Rates and Structures

Payroll Funding Costs Explained

For staffing companies new to payroll funding, one of the most important - and sometimes most difficult - concepts to grasp is understanding the all in costs associated with payroll funding. Confusion arises not from the complexity of the transaction, but rather the variability in which rates and costs are structured by payroll funding providers.

In response, PayrollFunding.com provides an overview of the most prevalent rate structures as well as a benchmarking report analyzing current market rates.

Types of Payroll Funding Rate Structures

Three of the most common rate structures seen in payroll funding contracts today are tiered rate structures, net funds employed structures, and daily rate structures.

In order to best explain each rate structure and their differences, we’ll utilize an example of a staffing company that is funding a $10,000 invoice which is paid 31 days after it’s been financed.

1. Tiered Rate Structures

By far the most prevalent structure, tiered rate structures state that the discount rate or fee that a staffing company must pay to its payroll funder increases as an invoice ages. The tiers and rates applied at each tier are likely flexible as well as negotiable.

More often than not, tiers are broken out in 15 day increments with rates increasing between 0.50% and 1.50% at each tier.

Example of $10,000 Invoice Paid on Day 31:

In the tiered structure above, the payroll funding company would apply a discount rate of 2.50% to an invoice paid on day 31.

Total Cost of Financing = $250.00 ($10,000 invoice x 2.50% rate).

2. Net Funds Employed Structure

For many staffing companies, especially those that are interested in a more predictable financing rate, the net funds employed structure is an attractive option. The negative of this structure is the increased complexity which may lead to more confusion and uncertainty of what those costs actually are in terms of dollars and cents.

In the net funds employed model, costs are typically derived from two sources: the interest rate and the service fee (often called a transaction fee).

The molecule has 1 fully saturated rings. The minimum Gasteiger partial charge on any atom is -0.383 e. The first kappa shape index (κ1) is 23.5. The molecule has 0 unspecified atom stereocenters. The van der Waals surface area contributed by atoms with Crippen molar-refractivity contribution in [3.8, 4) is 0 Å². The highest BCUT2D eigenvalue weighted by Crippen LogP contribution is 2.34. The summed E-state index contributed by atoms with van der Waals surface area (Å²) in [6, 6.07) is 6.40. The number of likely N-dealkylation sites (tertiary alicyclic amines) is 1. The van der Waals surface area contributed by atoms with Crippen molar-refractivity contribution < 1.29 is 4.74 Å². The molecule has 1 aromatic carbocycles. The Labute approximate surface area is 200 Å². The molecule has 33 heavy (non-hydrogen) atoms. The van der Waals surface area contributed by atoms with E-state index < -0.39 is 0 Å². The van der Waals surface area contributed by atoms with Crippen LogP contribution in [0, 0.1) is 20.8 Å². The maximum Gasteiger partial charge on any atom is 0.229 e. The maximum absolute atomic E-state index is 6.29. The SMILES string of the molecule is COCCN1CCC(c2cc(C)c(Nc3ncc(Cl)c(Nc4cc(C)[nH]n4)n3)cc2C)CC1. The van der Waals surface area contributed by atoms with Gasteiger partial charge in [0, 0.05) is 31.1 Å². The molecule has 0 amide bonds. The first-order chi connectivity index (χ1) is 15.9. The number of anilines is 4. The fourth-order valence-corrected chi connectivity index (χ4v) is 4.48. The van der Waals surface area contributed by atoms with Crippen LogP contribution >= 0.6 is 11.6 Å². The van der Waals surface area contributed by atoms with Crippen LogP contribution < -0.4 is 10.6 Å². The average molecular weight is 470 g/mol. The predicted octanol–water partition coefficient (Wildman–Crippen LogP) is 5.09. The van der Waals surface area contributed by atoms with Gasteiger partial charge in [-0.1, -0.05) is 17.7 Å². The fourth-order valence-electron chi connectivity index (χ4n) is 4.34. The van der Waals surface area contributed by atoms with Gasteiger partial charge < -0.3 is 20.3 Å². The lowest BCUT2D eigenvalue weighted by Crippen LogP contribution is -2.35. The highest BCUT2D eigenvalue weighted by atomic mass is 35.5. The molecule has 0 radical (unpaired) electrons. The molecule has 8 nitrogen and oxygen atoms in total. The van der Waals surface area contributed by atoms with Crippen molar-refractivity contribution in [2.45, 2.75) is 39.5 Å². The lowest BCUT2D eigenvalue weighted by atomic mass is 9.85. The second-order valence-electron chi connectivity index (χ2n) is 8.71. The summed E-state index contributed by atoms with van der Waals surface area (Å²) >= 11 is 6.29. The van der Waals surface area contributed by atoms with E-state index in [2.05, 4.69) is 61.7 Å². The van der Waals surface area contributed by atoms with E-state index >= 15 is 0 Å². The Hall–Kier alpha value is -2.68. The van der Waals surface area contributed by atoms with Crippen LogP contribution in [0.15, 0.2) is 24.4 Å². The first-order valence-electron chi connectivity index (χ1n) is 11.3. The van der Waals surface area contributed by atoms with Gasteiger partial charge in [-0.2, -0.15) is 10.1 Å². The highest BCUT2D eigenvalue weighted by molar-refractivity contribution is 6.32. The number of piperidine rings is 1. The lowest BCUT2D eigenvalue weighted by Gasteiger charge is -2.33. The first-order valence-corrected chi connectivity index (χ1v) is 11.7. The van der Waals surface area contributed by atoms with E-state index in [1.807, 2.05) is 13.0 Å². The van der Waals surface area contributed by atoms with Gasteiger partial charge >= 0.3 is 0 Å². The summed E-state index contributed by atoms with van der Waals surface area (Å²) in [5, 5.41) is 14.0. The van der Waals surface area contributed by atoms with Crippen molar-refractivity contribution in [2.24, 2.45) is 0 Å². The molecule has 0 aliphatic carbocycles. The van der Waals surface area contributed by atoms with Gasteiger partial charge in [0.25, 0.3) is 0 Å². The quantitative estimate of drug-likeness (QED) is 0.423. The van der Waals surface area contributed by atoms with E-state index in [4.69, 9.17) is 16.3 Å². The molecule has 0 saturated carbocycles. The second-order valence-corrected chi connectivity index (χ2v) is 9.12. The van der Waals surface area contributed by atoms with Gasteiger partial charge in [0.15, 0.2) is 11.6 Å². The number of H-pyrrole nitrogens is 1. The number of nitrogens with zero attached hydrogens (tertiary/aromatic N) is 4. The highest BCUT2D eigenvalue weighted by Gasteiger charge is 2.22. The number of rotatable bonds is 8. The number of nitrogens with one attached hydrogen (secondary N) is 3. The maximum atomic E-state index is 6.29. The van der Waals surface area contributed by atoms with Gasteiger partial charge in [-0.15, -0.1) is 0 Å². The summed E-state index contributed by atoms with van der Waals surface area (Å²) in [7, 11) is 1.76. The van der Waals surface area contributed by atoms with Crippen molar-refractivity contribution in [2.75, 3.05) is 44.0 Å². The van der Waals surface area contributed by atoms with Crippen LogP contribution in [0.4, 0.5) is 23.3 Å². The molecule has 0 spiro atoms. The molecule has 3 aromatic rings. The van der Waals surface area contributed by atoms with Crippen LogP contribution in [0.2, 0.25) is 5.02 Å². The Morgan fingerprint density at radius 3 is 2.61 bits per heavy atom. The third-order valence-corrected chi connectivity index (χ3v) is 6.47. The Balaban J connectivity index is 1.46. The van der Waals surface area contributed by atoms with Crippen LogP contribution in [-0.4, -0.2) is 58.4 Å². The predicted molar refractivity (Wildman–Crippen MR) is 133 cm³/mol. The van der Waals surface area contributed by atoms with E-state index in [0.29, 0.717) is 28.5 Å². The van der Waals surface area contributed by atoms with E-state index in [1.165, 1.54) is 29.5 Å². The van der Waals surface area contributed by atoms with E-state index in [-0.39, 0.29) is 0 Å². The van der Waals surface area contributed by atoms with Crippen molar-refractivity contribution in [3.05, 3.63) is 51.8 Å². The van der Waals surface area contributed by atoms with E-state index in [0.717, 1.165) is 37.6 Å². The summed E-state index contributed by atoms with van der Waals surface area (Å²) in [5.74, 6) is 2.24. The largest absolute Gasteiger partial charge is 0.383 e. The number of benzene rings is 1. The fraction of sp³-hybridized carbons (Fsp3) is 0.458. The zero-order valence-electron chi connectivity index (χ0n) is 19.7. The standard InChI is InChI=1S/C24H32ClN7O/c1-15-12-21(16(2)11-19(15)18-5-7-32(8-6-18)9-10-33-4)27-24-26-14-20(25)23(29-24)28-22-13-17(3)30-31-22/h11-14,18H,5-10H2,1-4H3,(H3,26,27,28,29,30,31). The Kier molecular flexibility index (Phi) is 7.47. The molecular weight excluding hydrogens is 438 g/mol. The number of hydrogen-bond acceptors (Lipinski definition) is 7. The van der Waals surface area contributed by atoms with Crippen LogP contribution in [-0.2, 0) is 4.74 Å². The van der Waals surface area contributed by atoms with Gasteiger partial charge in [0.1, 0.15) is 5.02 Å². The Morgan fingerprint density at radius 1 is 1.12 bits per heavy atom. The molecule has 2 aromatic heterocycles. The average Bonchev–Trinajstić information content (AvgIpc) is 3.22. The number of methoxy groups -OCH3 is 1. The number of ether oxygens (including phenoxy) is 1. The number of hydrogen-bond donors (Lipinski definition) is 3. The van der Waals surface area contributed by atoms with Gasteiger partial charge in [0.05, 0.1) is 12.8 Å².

The interest rate is often stated as a percentage rate plus LIBOR or the current prime rate. The interest rate is then applied to the funds that are borrowed by the staffing company to finance their receivables and fund payroll. The service fee is a flat fee that is applied to every invoice that is funded and typically falls between 0.75% and 1.5% of the face value of the invoice.

These fees accrued by the staffing company are normally settled and paid to the payroll funding company at the end of each month.

Example of $10,000 Invoice Paid on Day 31:

Let’s say a contract states that “the interest rate is equal to two percent (2.0%) plus the higher of the prime rate published in the Wall Street Journal or five percent (5.0%) per annum. Additionally, there is a service fee of 1.0% applied to the face value of every invoice.”

Applying these terms to the invoice and assuming a prime rate below 5% your costs would be: Interest Rate Costs: 5% (the rate floor) + 2.0% (the stated spread) x 31 (number of days the invoice is outstanding) / 365 (number of days in the year) = $59.45

Service Fee Costs: 1.0% * $10,000 = $100

Total Cost of Financing = $159.45 ($59.45 +$100)

3. Daily Rate Structure

Perhaps the rarest of the three rate structures covered, the Daily Rate Structure is typically the easiest to grasp. Amount paid in financing is simply the face value of the invoice multiplied by a stated daily rate multiplied by the number of days the invoice is outstanding.

Example of $10,000 Invoice Paid on Day 31:

Assuming and applying a 0.07% (or 7 basis points) daily rate:

Total Cost of Financing = $217.00 ($10,000 x 31 days x 0.07% daily rate)

Each rate structure has its advantages and disadvantages. However, the most important aspect is not which structure is utilized, but rather ensuring that you have a firm understanding of how your fees and costs are determined by that particular structure.

Interested in learning more about rates and how yours might stack up? Click here to access PayrollFunding.com’s benchmarking report.

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